Sound Design Workshop: What's Your Number?

THE STEP SEQUENCER AS A SOUND-DESIGN TOOL
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FIG. 1: This Numerology Stack uses an LFO (top) and a CV lane of a MonoNote sequencer (bottom) to modulate the sample start and loop boundaries of the speech clip in the Sample Synth module (middle). The MonoNote also sets the playback pitches and step lengths.

My first encounter with a step sequencer was the 960 module in a Moog modular system. It provided three rows of eight knobs to create three control-voltage sequences that you could cable to affect other Moog modules. It also had individual trigger inputs (to select steps), gate outputs, an internal clock, and sundry special features. Creating note sequences was not the 960''s primary purpose, and it presented some challenges, not least of which was tuning.

The note-based step sequencers in modern synths, samplers, and drum machines tend to obscure the considerable sound-design potential of step sequencing. The most robust environment for that on the Mac I''ve seen is Numerology 3 from Five12 (five12.com). It offers more than 50 modules for generating and processing notes and control signals. I''ve used Numerology in my examples, but you can adapt most of these techniques to any step sequencer that has controller lanes and flexible signal routing.

AH ONE, AH TWO
Numerology''s Sample Synth is a good place to start. It holds a single sample, changes pitch by changing playback speed, and lets you modulate the sample start, as well as the loop start and end points. In addition to loading samples, you can create synthesized speech clips using Apple''s OS X Speech Synthesizer; just click Sample Synth''s Speak button, type in some text, and choose a voice.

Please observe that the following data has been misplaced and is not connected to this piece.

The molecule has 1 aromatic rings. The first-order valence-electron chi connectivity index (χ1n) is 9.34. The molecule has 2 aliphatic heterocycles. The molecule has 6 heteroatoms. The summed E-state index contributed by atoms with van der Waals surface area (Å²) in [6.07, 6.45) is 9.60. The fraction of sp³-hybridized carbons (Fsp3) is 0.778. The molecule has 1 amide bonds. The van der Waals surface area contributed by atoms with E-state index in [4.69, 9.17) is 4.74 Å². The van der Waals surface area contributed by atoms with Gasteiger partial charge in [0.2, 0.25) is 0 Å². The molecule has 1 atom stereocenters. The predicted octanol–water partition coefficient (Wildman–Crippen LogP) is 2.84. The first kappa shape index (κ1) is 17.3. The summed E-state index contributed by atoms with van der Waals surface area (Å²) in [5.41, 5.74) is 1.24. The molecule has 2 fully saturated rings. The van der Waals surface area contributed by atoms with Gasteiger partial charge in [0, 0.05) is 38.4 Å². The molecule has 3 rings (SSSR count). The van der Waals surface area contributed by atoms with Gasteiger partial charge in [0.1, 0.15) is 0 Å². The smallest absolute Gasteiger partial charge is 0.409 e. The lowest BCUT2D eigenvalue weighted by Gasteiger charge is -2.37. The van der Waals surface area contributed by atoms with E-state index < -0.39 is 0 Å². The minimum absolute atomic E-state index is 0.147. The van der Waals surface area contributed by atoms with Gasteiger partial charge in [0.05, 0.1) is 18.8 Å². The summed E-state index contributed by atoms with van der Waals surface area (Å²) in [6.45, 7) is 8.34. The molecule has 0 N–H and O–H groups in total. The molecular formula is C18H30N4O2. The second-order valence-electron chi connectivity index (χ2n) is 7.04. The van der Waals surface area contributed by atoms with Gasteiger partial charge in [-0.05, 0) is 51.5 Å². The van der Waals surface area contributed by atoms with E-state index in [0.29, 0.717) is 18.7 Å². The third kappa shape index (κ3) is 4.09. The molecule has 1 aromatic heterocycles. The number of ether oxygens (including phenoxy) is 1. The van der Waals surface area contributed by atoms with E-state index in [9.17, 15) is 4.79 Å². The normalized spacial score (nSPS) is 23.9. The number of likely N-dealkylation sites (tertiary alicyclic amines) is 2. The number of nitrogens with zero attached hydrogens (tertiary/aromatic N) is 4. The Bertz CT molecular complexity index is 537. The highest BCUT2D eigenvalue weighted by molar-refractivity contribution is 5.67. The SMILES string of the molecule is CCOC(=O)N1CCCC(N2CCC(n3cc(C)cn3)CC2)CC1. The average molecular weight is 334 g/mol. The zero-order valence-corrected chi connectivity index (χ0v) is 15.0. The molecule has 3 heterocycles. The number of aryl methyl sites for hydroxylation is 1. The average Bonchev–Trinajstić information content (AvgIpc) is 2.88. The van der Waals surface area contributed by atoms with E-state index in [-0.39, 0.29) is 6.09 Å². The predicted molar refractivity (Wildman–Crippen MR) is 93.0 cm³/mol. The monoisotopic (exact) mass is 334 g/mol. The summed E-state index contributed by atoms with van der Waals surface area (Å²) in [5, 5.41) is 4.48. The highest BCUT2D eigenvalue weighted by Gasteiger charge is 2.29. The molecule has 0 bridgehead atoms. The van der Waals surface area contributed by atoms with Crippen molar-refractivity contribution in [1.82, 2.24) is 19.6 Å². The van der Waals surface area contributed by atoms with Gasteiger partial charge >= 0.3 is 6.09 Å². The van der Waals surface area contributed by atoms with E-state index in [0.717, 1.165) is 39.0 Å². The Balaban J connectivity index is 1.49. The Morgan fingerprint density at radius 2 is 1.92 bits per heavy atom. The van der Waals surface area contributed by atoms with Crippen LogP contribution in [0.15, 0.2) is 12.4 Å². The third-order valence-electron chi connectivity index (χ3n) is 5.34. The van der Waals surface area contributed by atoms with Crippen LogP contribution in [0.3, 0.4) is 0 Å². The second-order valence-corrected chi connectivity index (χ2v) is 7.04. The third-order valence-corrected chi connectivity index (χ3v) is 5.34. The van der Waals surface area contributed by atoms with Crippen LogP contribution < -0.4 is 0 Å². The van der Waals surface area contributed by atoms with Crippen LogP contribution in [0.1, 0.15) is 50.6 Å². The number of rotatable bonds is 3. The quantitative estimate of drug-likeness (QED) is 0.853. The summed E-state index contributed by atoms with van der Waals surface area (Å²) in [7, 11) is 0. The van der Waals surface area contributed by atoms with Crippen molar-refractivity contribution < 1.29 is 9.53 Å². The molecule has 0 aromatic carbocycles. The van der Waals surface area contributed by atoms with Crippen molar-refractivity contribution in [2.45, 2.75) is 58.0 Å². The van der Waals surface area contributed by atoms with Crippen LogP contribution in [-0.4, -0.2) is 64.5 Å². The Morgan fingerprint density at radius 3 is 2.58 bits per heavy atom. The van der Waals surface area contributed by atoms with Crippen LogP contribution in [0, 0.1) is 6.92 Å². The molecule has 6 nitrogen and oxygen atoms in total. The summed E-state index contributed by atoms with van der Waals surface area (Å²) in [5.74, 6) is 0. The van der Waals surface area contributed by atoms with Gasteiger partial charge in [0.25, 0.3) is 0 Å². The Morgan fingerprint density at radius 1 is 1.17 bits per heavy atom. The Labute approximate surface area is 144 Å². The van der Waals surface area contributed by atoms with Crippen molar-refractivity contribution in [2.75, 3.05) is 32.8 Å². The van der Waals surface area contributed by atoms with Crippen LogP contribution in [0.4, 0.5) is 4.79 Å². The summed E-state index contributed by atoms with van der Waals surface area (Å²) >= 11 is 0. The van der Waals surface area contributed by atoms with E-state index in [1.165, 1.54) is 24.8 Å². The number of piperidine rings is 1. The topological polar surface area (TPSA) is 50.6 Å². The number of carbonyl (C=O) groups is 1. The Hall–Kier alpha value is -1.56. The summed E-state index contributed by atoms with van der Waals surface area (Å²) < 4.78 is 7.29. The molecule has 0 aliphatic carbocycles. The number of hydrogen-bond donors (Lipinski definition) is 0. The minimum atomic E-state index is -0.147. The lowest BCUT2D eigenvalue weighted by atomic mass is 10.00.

Figure 1 shows a setup I often use to mangle speech clips (see Web Clip 1). A sample-and-hold LFO controls the sample start, a MonoNote sequencer plays the notes, and a CV lane of the same sequencer sets the loop end. The Scale and Offset module converts the loop-end position to an offset from the sample-start position, and the ParamMod module routes it to the Sample Synth.

The ParamMod module gives you instant access to almost any parameter in an AU plug-in or other Numerology module—no MIDI Learn or special setup required. To route a modulation source (LFO, envelope generator, sequencer CV lane, etc.), select the target and parameter from drop-down menus. (Many of Numerology''s CV-generator modules have those menus built in.)

You can add ParamMod modules as needed to target multiple parameters. Use that to apply the same modulation to different AU synths and effects, as well as to multiple parameters of the same device (see Web Clip 2). Once you''ve set up a modulation scheme, save the Stack with or without the AUs. Then you need to re-create only the modulation routings to apply the same modulation in different setups.

You can forgo step sequencing and just use Numerology as a modulation source for instruments played in real time or from MIDI tracks in your DAW. You can route incoming MIDI directly to any AU plug-in. In addition, the MIDI-to-CV module extracts note number, gate, velocity, pitch-bend, aftertouch, and four MIDI CC streams from incoming MIDI data and provides them as separate outputs, which you can then route to control other plug-in or Numerology parameters. Use the gates to start and stop or advance CV sequencers or trigger envelope generators, and use the other outputs for direct control or to scale the effect of other Numerology modules.

Len Sasso is a freelance writer and frequent EM contributor.